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Networks, Facebook drop Trump's anti-immigrant ad

Trump’s ad sparked outcry last week, drawing accusations of racism and fear-mongering ahead of the midterms.

    NBC, Fox News and Facebook pulled a widely-condemned anti-immigrant ad by President Donald Trump’s campaign as a bitter election fight for control of the US Congress headed on Monday for an unpredictable finish.

    Tuesday’s elections, widely seen as a referendum on Trump, have been portrayed by both Republicans and Democrats as critical for the future of the country. At stake is control of both chambers of Congress, and with it the ability to block or promote Trump’s agenda, as well as 36 governor’s offices.

    A surge in early voting, fueled by a focus on Trump’s pugilistic, norms-breaking presidency by supporters of both parties, could signal the highest turnout in 50 years for a midterm US election, when the White House is not on the line.

    The 30-second ad, which was sponsored by Trump’s 2020 re-election campaign and which debuted online last week, featured courtroom video of a Mexican citizen convicted in the 2014 killings of two police officers, juxtaposed with scenes of a US-bound caravan of Central American migrants and refugees. 

    Critics, including members of Trump’s own party, had condemned the spot for its open racism.

    The ad fit into the president’s near-daily attacks on immigrants and the caravan, which he has described as an “invasion”.

    CNN had refused to run the ad, saying it was “racist”. NBC, owned by Comcast Corp, said on Monday it was no longer running the ad, which it called “insensitive”.

    Fox News Channel, which Trump has repeatedly named his favourite broadcaster and is highly supportive of his increasingly nationalist policies, also said it would no longer run the spot. Fox News, a unit of Twenty-First Century Fox Inc, said it had made the decision after a review but did not elaborate.

    Facebook Inc said it would no longer allow paid promotions of the ad although it would allow users to share the ad on their own pages.

    ‘A lot of things are offensive’ 

    Trump batted away reporters’ questions about the networks’ decision to drop the ad.

    “You’re telling me something I don’t know about. We have a lot of ads, and they certainly are effective based on the numbers we’re seeing,” Trump said as he departed Joint Base Andrews in Maryland for a rally in Cleveland, Ohio.

    He continued, “A lot of things are offensive. Your questions are offensive.”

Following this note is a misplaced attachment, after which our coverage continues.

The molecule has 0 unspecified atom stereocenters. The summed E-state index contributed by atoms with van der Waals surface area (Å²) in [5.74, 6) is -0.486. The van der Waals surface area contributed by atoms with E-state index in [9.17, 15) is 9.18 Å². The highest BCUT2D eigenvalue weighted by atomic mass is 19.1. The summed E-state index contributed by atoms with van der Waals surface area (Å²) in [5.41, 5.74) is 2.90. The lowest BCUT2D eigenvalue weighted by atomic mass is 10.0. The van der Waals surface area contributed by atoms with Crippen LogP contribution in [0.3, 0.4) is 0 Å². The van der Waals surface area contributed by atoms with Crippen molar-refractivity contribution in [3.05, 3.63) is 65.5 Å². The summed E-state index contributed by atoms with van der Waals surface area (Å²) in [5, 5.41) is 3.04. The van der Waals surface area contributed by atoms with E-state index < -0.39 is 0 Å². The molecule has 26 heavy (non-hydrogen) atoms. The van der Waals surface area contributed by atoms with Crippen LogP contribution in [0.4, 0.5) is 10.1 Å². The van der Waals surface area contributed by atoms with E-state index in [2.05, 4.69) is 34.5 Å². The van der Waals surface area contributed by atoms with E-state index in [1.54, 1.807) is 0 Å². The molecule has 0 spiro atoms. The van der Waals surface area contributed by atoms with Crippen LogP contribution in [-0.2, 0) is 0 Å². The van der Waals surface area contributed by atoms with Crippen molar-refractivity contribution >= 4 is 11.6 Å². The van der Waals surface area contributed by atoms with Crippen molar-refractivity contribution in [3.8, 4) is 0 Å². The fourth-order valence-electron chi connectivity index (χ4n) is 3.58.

After Ohio, Trump was headed to campaign against vulnerable Democratic US senators in Indiana and Missouri at the end of a six-day pre-election sweep.

    Opinion polls and election forecasters favour Democrats to pick up the minimum of 23 seats they need on Tuesday to capture a majority in the US House of Representatives, which would enable them to stymie Trump’s legislative agenda and investigate his administration.

    But Republicans are favoured to retain their slight majority in the US Senate, currently at two seats, which would let them retain the power to approve US Supreme Court and other judicial nominations on straight party-line votes.

    With Trump focusing much of his increasingly heated campaign rhetoric on immigrants, the lead-up to the midterm vote has been marked by violence, including a spate of attempted pipe bombings targeting some of the president’s vocal critics and a deadly assault on a synagogue by a gunman.

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    Man struck, killed by train in Brant County

    A man was pronounced dead at the scene after being struck by a train on Powerline Road, west of McMillan Road near Brantford.

    The Ontario Provincial Police arrived at the scene at around 9:15 p.m. Sunday, after reports of a collision on the railway tracks.

    OPP say an investigation determined that a Via Rail train carrying approximately 309 people was travelling eastbound when it collided with a pedestrian.

    The identity of the deceased is not being released until next of kin have been notified.

    Police say they are continuing to investigate.


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    Taradale Calgary Co-op grocery store to close

    Calgary Co-Op will be shutting down its Taradale grocery store.

    The company made the announcement on its website on Monday.

    The store, located in a plaza at 6520 Falconridge Blvd. N.E. will close on Dec. 10.

    The gasoline bar will remain open, the website said.

    Calgary Co-op operates 21 grocery stores within the city limits.

    More to come


    Police look for suspects after shooting incident at Calgary Co-op store